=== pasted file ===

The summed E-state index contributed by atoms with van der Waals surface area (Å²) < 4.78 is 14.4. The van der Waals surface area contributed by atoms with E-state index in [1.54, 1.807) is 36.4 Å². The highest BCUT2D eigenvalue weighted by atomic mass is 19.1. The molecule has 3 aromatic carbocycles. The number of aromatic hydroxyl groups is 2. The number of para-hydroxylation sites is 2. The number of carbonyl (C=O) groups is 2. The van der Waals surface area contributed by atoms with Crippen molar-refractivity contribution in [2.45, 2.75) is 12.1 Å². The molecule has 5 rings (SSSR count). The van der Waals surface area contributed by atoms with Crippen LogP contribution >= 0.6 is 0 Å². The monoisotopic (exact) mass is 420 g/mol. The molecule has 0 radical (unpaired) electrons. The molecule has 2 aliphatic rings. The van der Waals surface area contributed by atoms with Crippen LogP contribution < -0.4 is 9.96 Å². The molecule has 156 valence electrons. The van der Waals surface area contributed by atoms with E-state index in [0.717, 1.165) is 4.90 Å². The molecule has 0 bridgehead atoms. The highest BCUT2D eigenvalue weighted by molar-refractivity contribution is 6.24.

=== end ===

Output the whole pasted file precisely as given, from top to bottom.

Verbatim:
The summed E-state index contributed by atoms with van der Waals surface area (Å²) < 4.78 is 14.4. The van der Waals surface area contributed by atoms with E-state index in [1.54, 1.807) is 36.4 Å². The highest BCUT2D eigenvalue weighted by atomic mass is 19.1. The molecule has 3 aromatic carbocycles. The number of aromatic hydroxyl groups is 2. The number of para-hydroxylation sites is 2. The number of carbonyl (C=O) groups is 2. The van der Waals surface area contributed by atoms with Crippen molar-refractivity contribution in [2.45, 2.75) is 12.1 Å². The molecule has 5 rings (SSSR count). The van der Waals surface area contributed by atoms with Crippen LogP contribution >= 0.6 is 0 Å². The monoisotopic (exact) mass is 420 g/mol. The molecule has 0 radical (unpaired) electrons. The molecule has 2 aliphatic rings. The van der Waals surface area contributed by atoms with Crippen LogP contribution < -0.4 is 9.96 Å². The molecule has 156 valence electrons. The van der Waals surface area contributed by atoms with E-state index in [0.717, 1.165) is 4.90 Å². The molecule has 0 bridgehead atoms. The highest BCUT2D eigenvalue weighted by molar-refractivity contribution is 6.24.